Marco Werman: I'm Marco Werman, this is The World. There are lots of people out there who oppose hydraulic fracturing, or fracking. Much of that opposition relates to the vast quantities of water that need to be injected below ground in order to release previously untapped natural gas deposits. But in the debate over fracking, no one really expected one obstacle that Germans have raised, and that obstacle is beer.
Clark Boyd: Yeah, you certainly do not want to mess with the reinheitsgebot, Marco.
Werman: And that's The World's Clark Boyd who is known to drink a brew or two now and then. And reinheitsgebot, what's that?
Boyd: That is the German purity law, and this was first written down and codified and put into law back in 1516. It's nearly 500 years old. Germans like to point out that it's probably one of the oldest pieces of food and drink regulation in the world. And it basically says that beer in Germany can only be made with the following ingredients: barley, hops, and water. Very simple, very pure.
Werman: Right, so at the time there was no fracking, but presumably they wanted for perpetuity the water to be clean and pure, yeah?
Boyd: There were no specific stipulations about, sort of the cleanliness of the water, but it was just about those three ingredients. But of course, you know, over time as the beer industry has grown in Germany, and it's huge, it's global, it's of massive proportions, you know, it's become very, it's a point of pride among Germans that this, you know, 500 year old law be upheld and that the beer be made as simply and as pure as possible.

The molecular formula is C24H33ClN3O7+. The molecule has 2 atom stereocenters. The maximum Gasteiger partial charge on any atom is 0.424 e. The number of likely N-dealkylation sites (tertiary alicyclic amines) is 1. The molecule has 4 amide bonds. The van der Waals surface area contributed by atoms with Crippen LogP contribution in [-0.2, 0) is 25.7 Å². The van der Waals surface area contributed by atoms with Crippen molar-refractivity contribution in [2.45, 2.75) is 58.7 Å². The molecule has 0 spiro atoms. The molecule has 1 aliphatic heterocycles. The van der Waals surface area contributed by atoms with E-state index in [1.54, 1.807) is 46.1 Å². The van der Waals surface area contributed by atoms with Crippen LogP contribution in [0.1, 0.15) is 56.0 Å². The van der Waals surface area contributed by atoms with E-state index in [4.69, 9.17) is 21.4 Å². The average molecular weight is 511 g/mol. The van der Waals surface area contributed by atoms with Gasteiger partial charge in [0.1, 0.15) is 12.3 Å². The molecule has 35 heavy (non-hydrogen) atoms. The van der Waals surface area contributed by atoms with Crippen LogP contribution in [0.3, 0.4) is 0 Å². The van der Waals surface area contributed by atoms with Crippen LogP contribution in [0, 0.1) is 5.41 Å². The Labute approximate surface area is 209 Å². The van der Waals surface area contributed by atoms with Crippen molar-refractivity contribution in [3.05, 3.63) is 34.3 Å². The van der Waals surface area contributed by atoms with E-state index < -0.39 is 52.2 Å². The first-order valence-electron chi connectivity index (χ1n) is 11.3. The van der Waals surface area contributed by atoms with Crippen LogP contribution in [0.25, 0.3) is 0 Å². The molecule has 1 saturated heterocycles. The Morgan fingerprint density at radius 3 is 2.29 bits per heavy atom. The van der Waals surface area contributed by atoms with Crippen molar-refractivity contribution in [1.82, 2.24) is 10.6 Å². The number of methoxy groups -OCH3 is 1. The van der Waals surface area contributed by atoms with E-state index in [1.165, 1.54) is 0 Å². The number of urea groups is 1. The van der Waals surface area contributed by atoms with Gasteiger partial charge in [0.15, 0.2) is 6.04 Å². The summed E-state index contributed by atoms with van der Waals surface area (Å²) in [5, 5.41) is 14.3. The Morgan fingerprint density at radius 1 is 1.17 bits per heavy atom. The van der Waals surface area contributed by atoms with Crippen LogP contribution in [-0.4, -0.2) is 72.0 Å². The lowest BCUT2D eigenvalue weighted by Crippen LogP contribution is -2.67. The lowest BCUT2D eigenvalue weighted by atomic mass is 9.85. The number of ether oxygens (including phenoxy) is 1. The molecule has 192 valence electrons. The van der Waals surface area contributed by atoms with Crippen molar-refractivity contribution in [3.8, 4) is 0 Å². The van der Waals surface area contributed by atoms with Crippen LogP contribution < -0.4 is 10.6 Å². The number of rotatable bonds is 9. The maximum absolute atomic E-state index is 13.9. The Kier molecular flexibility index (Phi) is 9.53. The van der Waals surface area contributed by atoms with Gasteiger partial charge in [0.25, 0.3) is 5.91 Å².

Werman: So have the braumeisters in Germany publically come out against fracking?
Boyd: Yeah, the union, the brewer's union there has come out and said that what's going on Marco is that the German government is debating a number of different measures how they're going to regulate this, you know, relatively new way of extracting oil and gas. Some politicians would like to see it outlawed completely; others are proposing changes that would help protect natural resources in Germany. The brewers union says what they're discussing right now, it doesn't go far enough. We can't guarantee the cleanliness, the purity of the German beer, and that's a problem for them.
Werman: And it's a big issue in Germany because the bottom line for the braumeister's and the union is significant. Beer is a major commodity in Germany, isn't it?
Boyd: If you'll just indulge me in a few numbers here. More than 1,300 brewers in Germany, employing more than 25,000 people, it is a 10 billion dollar a year industry. Germans consume 2.4 trillion gallons of beer a year. [Laugh]
Werman: Wow, 2.4 trillion.
Boyd: Yeah, get your head around that.
Werman: I can't. So what's going to be the impact? Does the union carry a lot of weight? Can the beer union in Germany stop fracking there?
Boyd: Well it's certainly, politicians are definitely going to pay attention to it. I've been looking at this story all day, and there are lots of pictures of the German chancellor Angela Merkel who recently was in Bavaria, you know, knocking back one of those big liters of beer.
Boyd: It's certainly a very, very powerful force in German society. You know, what impact just the brewers union coming out against this will have it's kind of hard to say. But let me put it this way, also recently, the German mineral water companies came out against fracking in a very similar vein, nobody paid attention. But the beer companies, the brewers come out against it, you can bet that people are going to pay attention.
Werman: Alright, The World's Clark Boyd, cheers.